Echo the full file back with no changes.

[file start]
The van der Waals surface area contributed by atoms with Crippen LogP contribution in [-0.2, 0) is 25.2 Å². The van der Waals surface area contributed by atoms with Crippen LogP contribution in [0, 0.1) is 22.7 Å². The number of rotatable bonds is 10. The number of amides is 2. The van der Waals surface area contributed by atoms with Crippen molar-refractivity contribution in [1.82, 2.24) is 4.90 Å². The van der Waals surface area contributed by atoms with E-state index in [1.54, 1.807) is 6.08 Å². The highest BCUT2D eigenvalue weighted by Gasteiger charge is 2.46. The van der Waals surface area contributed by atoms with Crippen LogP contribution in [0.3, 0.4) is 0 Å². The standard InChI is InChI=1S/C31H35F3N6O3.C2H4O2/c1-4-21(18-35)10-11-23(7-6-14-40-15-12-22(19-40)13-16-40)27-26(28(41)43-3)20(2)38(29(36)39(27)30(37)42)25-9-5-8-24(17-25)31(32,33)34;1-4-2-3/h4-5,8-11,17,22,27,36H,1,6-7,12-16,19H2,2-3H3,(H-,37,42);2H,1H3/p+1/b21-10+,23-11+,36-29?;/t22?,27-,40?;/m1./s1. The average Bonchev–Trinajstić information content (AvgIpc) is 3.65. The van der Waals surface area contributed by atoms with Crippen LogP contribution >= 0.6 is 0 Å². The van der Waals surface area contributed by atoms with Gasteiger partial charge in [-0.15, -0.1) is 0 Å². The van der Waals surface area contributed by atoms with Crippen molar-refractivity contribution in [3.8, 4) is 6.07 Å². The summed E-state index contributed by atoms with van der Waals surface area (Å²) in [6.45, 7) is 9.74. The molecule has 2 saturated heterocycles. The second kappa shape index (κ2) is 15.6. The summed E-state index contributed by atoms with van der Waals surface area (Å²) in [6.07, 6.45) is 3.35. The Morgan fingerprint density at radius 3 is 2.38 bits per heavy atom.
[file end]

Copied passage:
The van der Waals surface area contributed by atoms with Crippen LogP contribution in [-0.2, 0) is 25.2 Å². The van der Waals surface area contributed by atoms with Crippen LogP contribution in [0, 0.1) is 22.7 Å². The number of rotatable bonds is 10. The number of amides is 2. The van der Waals surface area contributed by atoms with Crippen molar-refractivity contribution in [1.82, 2.24) is 4.90 Å². The van der Waals surface area contributed by atoms with E-state index in [1.54, 1.807) is 6.08 Å². The highest BCUT2D eigenvalue weighted by Gasteiger charge is 2.46. The van der Waals surface area contributed by atoms with Crippen LogP contribution in [0.3, 0.4) is 0 Å². The standard InChI is InChI=1S/C31H35F3N6O3.C2H4O2/c1-4-21(18-35)10-11-23(7-6-14-40-15-12-22(19-40)13-16-40)27-26(28(41)43-3)20(2)38(29(36)39(27)30(37)42)25-9-5-8-24(17-25)31(32,33)34;1-4-2-3/h4-5,8-11,17,22,27,36H,1,6-7,12-16,19H2,2-3H3,(H-,37,42);2H,1H3/p+1/b21-10+,23-11+,36-29?;/t22?,27-,40?;/m1./s1. The average Bonchev–Trinajstić information content (AvgIpc) is 3.65. The van der Waals surface area contributed by atoms with Crippen LogP contribution >= 0.6 is 0 Å². The van der Waals surface area contributed by atoms with Gasteiger partial charge in [-0.15, -0.1) is 0 Å². The van der Waals surface area contributed by atoms with Crippen molar-refractivity contribution in [3.8, 4) is 6.07 Å². The summed E-state index contributed by atoms with van der Waals surface area (Å²) in [6.45, 7) is 9.74. The molecule has 2 saturated heterocycles. The second kappa shape index (κ2) is 15.6. The summed E-state index contributed by atoms with van der Waals surface area (Å²) in [6.07, 6.45) is 3.35. The Morgan fingerprint density at radius 3 is 2.38 bits per heavy atom.